And yet, the rest of my people love cucumbers. My husband grew up in a house where they not only ate fresh veggies, they actually grew them. While the only basil I knew was a jaunty little mouse detective, forever immortalized by Disney, my husband was plucking it fresh from the plant in his backyard and adding it to his tomatoes – also living in his yard. Without his love of gardening and unwavering commitment to providing our kids with only the freshest, organic produce, my kids, instead of eating eggplant right off the plant, would most likely have started life believing that red cabbage came in a jar and was always accompanied by high fructose corn syrup, water, vinegar, and salt.

5. We hate the Dallas Cowboys.

We are Giants fans. For better or worse, the boys in blue are our people. And no matter how tough things get, even when we’re feeling disconnected from one another and struggling to find common ground, we always have our mutual, deep-seated, hatred of the Dallas Cowboys. If the opposing team were a whole lot of creepy clowns, in full makeup, I would still hope for a Cowboy loss. I would even root for the Patriots if it meant sending those star-bellied Sneetches back home with another tick in the loss column.

When a Dallas game is on, and they are in the lead, I experience intense agitation and have been known to release a torrent of swear words. I am often disturbingly proud of the insults I come up with on the fly. And my husband loves me anyway. In fact, I think it makes him love me even more.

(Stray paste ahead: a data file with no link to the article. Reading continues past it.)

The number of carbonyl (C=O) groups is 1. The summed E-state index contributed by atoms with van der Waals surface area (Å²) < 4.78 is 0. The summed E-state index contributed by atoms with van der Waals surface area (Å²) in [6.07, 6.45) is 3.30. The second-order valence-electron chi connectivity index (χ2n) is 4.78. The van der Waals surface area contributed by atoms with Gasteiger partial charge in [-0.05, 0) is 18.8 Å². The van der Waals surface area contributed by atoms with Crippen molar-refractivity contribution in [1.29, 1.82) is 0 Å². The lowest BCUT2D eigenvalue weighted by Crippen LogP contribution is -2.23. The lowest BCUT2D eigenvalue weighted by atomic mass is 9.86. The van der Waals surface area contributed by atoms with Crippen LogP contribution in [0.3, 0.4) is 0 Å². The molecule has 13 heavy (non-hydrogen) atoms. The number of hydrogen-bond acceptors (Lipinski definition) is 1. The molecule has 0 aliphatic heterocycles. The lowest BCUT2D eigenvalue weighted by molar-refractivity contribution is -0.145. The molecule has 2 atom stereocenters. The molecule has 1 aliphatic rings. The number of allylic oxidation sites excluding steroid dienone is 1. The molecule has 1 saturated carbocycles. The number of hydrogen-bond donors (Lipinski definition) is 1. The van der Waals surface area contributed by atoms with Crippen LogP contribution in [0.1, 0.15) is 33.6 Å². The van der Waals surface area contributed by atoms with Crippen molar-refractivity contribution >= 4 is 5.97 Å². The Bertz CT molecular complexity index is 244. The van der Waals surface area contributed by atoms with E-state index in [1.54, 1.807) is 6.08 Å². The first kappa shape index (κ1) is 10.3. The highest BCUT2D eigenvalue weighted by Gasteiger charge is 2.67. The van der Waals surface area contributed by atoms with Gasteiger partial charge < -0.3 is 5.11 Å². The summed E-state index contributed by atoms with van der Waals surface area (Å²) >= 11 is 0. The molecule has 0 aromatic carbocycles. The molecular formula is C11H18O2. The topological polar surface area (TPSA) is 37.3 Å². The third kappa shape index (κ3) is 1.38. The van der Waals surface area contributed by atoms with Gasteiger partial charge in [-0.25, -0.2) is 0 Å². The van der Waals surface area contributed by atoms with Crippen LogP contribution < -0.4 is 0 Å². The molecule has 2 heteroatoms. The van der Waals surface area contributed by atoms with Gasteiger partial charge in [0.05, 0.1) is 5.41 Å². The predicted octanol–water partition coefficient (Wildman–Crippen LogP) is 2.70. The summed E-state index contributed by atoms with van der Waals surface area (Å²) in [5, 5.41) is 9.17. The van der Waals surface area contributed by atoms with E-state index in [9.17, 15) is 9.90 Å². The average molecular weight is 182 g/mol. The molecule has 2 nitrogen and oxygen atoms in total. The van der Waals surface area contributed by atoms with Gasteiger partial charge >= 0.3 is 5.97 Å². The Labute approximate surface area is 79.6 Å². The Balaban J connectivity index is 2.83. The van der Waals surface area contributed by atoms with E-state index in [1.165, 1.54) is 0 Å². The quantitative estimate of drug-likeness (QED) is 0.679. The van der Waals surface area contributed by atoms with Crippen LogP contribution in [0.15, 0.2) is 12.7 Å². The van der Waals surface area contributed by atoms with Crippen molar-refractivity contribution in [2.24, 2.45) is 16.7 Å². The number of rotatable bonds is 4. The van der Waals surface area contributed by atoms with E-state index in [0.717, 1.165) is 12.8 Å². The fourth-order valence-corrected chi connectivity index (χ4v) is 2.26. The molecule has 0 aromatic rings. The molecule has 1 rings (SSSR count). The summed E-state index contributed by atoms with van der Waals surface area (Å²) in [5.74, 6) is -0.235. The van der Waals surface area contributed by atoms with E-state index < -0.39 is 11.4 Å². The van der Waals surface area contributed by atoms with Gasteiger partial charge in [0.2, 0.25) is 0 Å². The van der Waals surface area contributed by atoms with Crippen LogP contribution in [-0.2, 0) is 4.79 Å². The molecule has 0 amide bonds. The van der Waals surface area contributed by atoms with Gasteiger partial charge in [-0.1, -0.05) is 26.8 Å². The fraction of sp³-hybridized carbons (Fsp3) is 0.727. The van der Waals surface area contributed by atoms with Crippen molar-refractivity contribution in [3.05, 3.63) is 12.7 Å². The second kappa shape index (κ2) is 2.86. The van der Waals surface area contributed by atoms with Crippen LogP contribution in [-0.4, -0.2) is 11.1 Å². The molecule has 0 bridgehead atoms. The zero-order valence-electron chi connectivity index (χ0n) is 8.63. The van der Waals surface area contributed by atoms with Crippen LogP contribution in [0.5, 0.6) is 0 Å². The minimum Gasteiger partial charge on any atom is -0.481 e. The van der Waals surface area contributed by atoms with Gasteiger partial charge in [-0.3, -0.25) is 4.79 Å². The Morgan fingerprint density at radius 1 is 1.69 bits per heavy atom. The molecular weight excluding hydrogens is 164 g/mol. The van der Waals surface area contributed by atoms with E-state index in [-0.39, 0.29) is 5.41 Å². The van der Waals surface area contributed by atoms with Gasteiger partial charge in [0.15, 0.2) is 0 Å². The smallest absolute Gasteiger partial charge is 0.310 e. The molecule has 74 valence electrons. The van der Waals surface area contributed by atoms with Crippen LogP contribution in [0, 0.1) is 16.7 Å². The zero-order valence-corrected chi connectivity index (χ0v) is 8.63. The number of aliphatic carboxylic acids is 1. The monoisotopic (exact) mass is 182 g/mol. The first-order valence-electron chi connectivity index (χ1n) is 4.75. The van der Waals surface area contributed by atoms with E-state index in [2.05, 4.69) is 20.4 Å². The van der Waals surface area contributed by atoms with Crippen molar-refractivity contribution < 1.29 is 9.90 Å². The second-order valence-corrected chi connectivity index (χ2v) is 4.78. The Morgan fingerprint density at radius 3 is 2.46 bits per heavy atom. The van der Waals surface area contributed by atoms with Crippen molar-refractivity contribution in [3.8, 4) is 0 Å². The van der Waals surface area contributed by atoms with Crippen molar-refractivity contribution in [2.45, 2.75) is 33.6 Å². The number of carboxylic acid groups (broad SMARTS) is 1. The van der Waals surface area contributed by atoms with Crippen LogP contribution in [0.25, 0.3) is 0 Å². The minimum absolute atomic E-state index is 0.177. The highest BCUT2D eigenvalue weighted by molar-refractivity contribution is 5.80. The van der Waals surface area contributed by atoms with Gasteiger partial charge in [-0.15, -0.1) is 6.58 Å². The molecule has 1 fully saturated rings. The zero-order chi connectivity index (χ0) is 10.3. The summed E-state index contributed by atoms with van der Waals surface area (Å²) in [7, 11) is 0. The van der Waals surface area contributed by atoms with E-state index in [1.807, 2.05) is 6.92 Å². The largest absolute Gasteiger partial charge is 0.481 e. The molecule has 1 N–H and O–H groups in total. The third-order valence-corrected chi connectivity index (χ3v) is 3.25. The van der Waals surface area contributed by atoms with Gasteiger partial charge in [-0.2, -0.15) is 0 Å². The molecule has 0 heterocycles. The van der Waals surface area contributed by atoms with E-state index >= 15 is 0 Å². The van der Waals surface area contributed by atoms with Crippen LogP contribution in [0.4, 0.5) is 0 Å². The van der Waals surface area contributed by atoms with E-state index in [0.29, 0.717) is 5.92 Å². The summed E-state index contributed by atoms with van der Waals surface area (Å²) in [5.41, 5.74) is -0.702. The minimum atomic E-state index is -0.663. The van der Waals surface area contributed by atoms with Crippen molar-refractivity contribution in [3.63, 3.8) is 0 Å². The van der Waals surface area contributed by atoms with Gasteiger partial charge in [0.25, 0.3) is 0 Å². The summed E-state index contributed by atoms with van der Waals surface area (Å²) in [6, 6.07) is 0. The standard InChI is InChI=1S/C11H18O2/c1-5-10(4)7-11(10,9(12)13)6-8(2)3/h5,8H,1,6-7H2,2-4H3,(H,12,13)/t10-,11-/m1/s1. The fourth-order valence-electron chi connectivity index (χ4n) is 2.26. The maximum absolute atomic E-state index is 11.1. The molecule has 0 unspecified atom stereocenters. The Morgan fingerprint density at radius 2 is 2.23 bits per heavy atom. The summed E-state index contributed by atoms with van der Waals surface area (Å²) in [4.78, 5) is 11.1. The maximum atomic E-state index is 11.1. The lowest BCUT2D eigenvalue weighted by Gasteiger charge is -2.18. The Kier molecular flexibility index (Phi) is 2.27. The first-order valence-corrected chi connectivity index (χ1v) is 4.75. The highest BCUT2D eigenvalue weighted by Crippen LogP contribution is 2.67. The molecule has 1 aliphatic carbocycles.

6. He is one funny SOB.

He walked into my life nearly 23 years ago with a terrible pun, of which he was ridiculously proud, and there was no other choice but to laugh. Since then, I don’t think a single day has passed that he hasn’t at least made me giggle, even if I was dead set against giggling (because it is really hard to stay mad at a man dressed in my yoga pants with his shirt tucked in.) And what that’s taught me has changed my life.

We get no guarantees on this earth. Tomorrow can come and go and take everything with it. Each day is a gift, a chance to do some good, an opportunity to find joy, and an obligation to love fiercely. Let no one wonder what you thought or how you felt. And for the love of all that is good and holy, laugh at all of it, particularly – and most importantly – yourself.

And eat lots of fresh produce.

I know I don’t like cucumbers, but if you’re into that sort of thing, my husband makes a legendary cucumber salad. It’s simple and beloved.

Winter cucumber salad

2 peeled and very thinly sliced cucumbers
red wine vinegar and extra virgin olive oil, to taste (usually a 50/50 ratio)
1/4 teaspoon (or more) fresh oregano
1/4 teaspoon salt
1/4 teaspoon freshly ground pepper

All measurements are approximate and merely a suggested place to start. You can adjust all to taste. In the summer, add in fresh basil and halved sun gold tomatoes. If you want some protein, a little feta is the perfect addition. Mix all together and enjoy.

Just keep it the hell away from me. Seriously, can’t you smell that?


Laurie Nigro, is the mother of two biological children and one husband. She also takes care of a menagerie of animals that leave throw-up around for her to step in in the middle of the night. Laurie’s passionate about frugal, natural living, which is a nice way of saying she’s a kombucha-brewing, incense-burning, foodie freak who tries really hard not to spend money on crap made by child laborers. You can hear her rant about her muse (aka husband) and other things that have no bearing on your life, in this space each Sunday.

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Laurie Nigro
Laurie is the mother of two biological children and one husband and the caretaker of a menagerie of animals. Laurie is passionate about frugal, natural living. She was recognized by the L.I. Press Club with a “best humor column” award in 2016. Email Laurie